Fig. 6.

Evolution of the HEW during the integration process of the TDM1 as measured at the UV optical bench. The presented HEW values is the computed after having removing the diffraction UV HEW of the vertical optical bench. The rings in the third step are the stiffening rings that must be used to maintain the stiffness and that must be adopted for this very thin MSs.


X-ray results

At PANTER we measured with an X-ray full illumination beam the angular resolution and the effective area. The effective area results are presented in Fig. 7 and the good agreement between the measured and expected effective area demonstrates the capability of the multilayer process. It has to be noted also the very slow increase of the HEW in function of the energy, indication of the good roughness level. The best results concerning the angular resolution are achieved in the demonstrator module named as EM2 tested at PANTER in the 2008 (Fig. 8). The HEW at low energy was 15 arcsec.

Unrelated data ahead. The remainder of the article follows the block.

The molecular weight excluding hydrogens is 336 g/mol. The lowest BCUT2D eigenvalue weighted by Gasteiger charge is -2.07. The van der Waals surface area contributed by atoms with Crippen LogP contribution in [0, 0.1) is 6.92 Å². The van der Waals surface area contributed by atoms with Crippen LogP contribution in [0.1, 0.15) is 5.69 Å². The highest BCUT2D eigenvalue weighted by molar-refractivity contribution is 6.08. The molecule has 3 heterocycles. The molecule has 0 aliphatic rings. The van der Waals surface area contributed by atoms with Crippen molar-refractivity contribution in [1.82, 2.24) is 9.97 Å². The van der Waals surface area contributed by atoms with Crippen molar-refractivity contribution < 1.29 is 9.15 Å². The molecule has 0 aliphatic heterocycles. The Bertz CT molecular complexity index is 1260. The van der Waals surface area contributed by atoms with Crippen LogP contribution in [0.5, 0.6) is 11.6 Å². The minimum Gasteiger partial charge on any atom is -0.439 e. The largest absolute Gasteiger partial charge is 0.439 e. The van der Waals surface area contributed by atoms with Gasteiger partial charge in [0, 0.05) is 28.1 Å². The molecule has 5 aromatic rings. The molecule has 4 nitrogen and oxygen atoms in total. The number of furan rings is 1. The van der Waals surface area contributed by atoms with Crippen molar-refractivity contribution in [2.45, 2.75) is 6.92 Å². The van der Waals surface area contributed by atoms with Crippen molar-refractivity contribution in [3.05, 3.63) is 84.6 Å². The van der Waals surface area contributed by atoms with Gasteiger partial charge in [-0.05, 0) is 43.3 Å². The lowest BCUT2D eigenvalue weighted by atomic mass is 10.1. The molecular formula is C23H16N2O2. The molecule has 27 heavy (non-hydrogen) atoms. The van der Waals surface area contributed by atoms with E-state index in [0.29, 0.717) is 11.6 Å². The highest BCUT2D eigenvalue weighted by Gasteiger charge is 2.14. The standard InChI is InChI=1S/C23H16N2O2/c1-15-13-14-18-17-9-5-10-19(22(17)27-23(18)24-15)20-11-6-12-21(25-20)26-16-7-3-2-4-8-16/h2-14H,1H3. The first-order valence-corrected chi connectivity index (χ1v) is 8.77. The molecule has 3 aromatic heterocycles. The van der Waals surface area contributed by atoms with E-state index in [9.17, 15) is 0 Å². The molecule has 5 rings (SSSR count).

Fig. 7.

Effective areas for the TDM1measred with the calibration at Panter up to 50 keV. The data are compatible with a 4 Å Debye-Waller microroughness.


Fig. 8.

X-ray angular resolution of the MS291 integrated in the prototype EM2. The oscillations above 20 keV are anti-correlated with the effective area and are due to the modulation of the multilayer scattering.




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© (2017) COPYRIGHT Society of Photo-Optical Instrumentation Engineers (SPIE). Downloading of the abstract is permitted for personal use only.
G. Pareschi, S. Basso, O. Citterio, D. Spiga, G. Tagliaferri, M. Civitani, L. Raimondi, G. Sironi, V. Cotroneo, B. Negri, Giancarlo Parodi, F. Martelli, G. Borghi, A. Orlandi, D. Vernani, G. Valsecchi, R. Binda, S. Romaine, P. Gorenstein, and P. Attinà "Design and development of the multilayer optics for the new hard x-ray mission", Proc. SPIE 10565, International Conference on Space Optics — ICSO 2010, 105652O (20 November 2017);